A classic Disney fairytale collides with modern-day New York City in a story about a fairytale princess (AMY ADAMS) from the past who is thrust into present-day by an evil queen (SUSAN SARANDON). Soon after her arrival, Princess Giselle begins to change her views on life and love after meeting a handsome lawyer (PATRICK DEMPSEY). Can a storybook view of romance survive in the real world? (from MovieWeb.com)
In 2001, DreamWorks won the hearts of moviegoers abroad when they told the story of a lovable ogre name Shrek in a way that poked fun at the fairytale genre and its stereotypes. In a sense, it was the DreamWorks animation team's way to attack Disney and the end result was nothing short of clever and hilarious. Now, three Shrek films later, Disney is taking pot shots at itself with Enchanted, a fun goof on the fairytale genre that takes its naive, fantastical nature into our real world for a wonderful fish-out-of-water telling that oftentimes borders on genius.
The ingredients that make Enchanted work so well are due mostly to a solid script and convincing acting. Amy Adams, as Giselle, channels the naivety of your usual storybook princess into live action human form with such passion and devotion to the character that it helps make the format work so well. James Marsden, as Prince Edward, is nearly unrecognizable from the laser-eyed Cyclops in the X-Men trilogy, and fills his character with an almost nauseatingly prideful charm that is altogther likeable and over-the-top, and just plain perfect for the role. To round out the inspired central cast, Patrick Dempsey plays Robert, a lawyer who's a single parent living in New York and discovers Giselle after she arrives in our world. Dempsey is a wonderful compliment to the fantasy life Giselle leads and his reactions as the straight man to her unnatural approach to life is seemingly just what you'd expect if placed in such a bizarre situation. Every great fairytale story must have a source of evil to contrast our heroes and Susan Sarandon embodies the real-life evil stepmother witch of a Queen wonderfully. She brings to life your usual Disney villainess to complete the storybook formula and make Enchanted work as amazingly well as it does.
From the opening scenes as a gushy animated fairytale, Enchanted pokes fun at itself, playing on every fairytale in the book as the story goes on, from Cinderella to Beauty And The Beast to Snow White. And allowing the fairytale characters to carry their "enchanted" fictional powers from their world in Andalasia into New York City and affect everyone and everything around them allows for some great setups. An example of the true genius in the storytelling can easily be shown when Giselle recruits the help of local New York wildlife to clean up Robert's apartment. Of course, this is the city and not a forest or meadow, so the only creatures that are available are pigeons, rats, flies, and of course, cockroaches. A beautifully ridiculous musical number ensues and the interactions between the vermin themselves and with Giselle is creatively done. Also, Giselle's small chipmunk sidekick, Pip, who talks in Andalasia, of course cannot speak like humans while in NYC, and must resort to charades to attempt to communicate with others. A particular instance of this, when Pip tries to tell Prince Edward of one of Queen Narissa's ploys as they sit in a restaurant, is one of the funniest moments in the film. Enchanted has enough cleverness and imagination sprinkled throughout its duration that it offers more laughs than most purely comedic films. It's also further proof that a movie doesn't need to be crass, crude, or shockingly vulgar and offensive to be very, very funny.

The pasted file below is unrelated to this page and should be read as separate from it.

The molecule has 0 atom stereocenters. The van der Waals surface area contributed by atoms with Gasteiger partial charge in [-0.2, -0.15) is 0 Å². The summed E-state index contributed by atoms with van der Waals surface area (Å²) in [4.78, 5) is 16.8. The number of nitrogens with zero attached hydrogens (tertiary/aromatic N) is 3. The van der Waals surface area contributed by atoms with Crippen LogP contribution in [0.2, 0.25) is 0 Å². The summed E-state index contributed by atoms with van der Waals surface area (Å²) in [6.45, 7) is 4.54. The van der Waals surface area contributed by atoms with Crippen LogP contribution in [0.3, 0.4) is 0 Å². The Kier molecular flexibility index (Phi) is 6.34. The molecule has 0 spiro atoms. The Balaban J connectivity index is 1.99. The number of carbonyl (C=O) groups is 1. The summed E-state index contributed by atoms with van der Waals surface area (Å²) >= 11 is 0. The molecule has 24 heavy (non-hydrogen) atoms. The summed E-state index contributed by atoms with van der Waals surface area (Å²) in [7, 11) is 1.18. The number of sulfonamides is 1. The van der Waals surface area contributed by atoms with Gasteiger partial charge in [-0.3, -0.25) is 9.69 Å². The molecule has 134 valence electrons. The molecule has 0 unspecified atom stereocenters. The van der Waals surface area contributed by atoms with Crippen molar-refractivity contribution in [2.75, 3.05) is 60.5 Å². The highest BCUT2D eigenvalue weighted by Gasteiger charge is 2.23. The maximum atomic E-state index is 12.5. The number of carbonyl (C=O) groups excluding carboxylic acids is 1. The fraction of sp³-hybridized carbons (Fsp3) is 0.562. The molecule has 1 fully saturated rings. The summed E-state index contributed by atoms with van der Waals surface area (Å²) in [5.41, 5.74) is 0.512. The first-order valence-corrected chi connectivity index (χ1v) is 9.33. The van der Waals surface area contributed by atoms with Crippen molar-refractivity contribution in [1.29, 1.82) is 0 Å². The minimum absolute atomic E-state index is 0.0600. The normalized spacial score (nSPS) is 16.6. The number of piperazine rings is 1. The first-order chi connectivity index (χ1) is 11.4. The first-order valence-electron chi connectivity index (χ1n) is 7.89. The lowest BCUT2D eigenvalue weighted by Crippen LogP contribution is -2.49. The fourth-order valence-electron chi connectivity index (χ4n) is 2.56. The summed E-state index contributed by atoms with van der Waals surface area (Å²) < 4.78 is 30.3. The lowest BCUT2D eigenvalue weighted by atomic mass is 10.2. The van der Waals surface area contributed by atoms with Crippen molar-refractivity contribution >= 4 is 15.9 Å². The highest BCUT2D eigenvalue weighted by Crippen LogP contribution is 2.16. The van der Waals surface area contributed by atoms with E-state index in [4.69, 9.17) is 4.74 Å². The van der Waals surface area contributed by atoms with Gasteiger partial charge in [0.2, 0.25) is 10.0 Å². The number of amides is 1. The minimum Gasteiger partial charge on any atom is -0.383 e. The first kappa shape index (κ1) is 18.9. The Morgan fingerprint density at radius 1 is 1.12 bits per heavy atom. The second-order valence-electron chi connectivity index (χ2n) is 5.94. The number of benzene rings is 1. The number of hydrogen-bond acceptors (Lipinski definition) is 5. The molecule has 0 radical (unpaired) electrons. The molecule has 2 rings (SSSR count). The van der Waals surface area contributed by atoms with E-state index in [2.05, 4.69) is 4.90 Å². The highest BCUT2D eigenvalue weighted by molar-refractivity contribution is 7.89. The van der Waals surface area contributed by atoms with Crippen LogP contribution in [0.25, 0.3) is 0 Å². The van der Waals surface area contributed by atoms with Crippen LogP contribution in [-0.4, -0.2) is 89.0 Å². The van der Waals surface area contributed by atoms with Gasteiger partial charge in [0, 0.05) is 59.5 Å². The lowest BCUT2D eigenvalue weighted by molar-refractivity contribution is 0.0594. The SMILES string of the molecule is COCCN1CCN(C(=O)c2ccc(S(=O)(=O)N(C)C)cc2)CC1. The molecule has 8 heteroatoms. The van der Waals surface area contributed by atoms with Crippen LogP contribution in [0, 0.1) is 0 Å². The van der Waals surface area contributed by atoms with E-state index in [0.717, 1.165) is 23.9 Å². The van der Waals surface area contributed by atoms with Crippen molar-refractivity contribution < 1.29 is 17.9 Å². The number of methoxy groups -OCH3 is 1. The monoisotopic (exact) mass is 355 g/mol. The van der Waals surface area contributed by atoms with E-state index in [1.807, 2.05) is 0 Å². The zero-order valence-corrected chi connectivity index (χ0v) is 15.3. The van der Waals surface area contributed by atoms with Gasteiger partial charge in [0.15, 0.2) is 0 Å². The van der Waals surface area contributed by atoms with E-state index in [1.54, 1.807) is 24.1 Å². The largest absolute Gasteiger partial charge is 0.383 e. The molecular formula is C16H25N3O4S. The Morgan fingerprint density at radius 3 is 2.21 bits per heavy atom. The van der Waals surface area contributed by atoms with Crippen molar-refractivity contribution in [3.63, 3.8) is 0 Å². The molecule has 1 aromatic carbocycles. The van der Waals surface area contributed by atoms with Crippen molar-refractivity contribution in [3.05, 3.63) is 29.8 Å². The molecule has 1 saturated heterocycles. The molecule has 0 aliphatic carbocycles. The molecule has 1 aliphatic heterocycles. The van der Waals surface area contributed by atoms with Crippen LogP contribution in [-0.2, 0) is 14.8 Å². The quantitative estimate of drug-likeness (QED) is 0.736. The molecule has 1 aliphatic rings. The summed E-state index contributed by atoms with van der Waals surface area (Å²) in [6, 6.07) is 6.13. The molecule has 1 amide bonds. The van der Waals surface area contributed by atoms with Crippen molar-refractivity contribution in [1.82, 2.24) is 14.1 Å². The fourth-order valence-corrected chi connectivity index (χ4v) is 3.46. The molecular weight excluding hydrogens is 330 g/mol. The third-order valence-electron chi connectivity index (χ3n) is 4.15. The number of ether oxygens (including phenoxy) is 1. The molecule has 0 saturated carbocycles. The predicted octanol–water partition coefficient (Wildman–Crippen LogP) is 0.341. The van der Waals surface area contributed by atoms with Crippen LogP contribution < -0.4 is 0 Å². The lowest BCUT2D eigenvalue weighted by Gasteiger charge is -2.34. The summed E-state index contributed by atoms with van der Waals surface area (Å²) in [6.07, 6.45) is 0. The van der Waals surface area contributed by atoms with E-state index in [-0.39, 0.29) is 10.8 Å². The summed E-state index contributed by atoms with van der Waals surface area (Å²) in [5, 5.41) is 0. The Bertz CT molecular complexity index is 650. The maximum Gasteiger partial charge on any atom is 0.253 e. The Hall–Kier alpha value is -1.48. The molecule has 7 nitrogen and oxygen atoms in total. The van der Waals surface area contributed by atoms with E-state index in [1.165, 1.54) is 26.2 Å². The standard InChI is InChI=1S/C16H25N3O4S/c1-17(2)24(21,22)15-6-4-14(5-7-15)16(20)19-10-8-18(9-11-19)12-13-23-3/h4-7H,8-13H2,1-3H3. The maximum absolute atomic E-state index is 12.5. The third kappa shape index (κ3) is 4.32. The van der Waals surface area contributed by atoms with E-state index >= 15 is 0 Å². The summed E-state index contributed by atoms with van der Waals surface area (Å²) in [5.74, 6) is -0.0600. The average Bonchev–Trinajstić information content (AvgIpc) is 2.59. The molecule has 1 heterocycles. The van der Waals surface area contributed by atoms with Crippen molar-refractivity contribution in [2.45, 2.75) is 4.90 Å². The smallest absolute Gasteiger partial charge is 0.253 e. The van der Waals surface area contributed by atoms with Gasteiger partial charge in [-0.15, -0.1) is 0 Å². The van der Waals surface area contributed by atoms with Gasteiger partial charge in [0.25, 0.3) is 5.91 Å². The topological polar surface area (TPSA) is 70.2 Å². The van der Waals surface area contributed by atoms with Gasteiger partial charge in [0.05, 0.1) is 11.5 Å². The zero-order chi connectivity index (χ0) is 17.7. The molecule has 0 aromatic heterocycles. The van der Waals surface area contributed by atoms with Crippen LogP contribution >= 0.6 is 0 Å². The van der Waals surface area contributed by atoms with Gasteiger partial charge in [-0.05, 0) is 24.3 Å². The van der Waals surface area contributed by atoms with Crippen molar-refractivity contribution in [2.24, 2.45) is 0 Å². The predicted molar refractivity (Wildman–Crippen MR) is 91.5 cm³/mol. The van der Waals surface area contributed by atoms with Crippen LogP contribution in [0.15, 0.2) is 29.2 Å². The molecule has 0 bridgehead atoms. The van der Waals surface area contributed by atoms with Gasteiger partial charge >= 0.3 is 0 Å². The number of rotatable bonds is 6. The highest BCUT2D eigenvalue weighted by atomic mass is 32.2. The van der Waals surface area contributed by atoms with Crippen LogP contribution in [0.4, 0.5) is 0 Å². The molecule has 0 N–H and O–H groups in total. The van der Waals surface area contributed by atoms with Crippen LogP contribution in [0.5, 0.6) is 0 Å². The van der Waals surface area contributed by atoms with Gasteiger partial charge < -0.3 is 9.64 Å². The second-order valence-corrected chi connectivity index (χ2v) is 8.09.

The content of Enchanted is certainly worthy of the PG branding. Although the film offers no profanities, there are some sensual moments or minor innuendos as well as creepy or intense scenes. The biggest surprise, however, is when Robert looks around his apartment to find out where Giselle had run off to and accidentally walks in on her in the shower. When we see Robert's perspective of Giselle, two pigeons fly down carrying a towel which Giselle wraps around her immediately, covering any possible nudity we'd see. Afterwards, Robert's girlfriend finds Giselle in this state and assumes they've slept together. It's some adult humor like this that pulls Enchanted into more mature territory than your usual family outings. And while it never gets overtly crude at any point, it definitely dances around the line of what can be allowed in a Disney film. Still, Enchanted may be one of the better movies you can take your whole family to this holiday season.
Enchanted is one of the most pleasant surprises of 2007. It's a musical, a fairytale, and a unique lesson in love and never giving up on it. A romantic comedy with a healthy dose of both romance and comedy, Enchanted is an example of Disney at its very best and almost the ideal poster film for the modern family movie. You won't have to worry about your kids hearing foul language that they might be likely to repeat or ask you about later, and any innuendo is likely to pass right over their heads. Enchanted is a wonderful little holiday distraction, and one truly fun trip to the movies!- John DiBiase, (reviewed: 3/14/07)
Disclaimer: All reviews are based solely on the opinions of the reviewer. Most reviews are rated on how the reviewer enjoyed the film overall, not exclusively on content. However, if the content really affects the reviewer's opinion and experience of the film, it will definitely affect the reviewer's overall rating.
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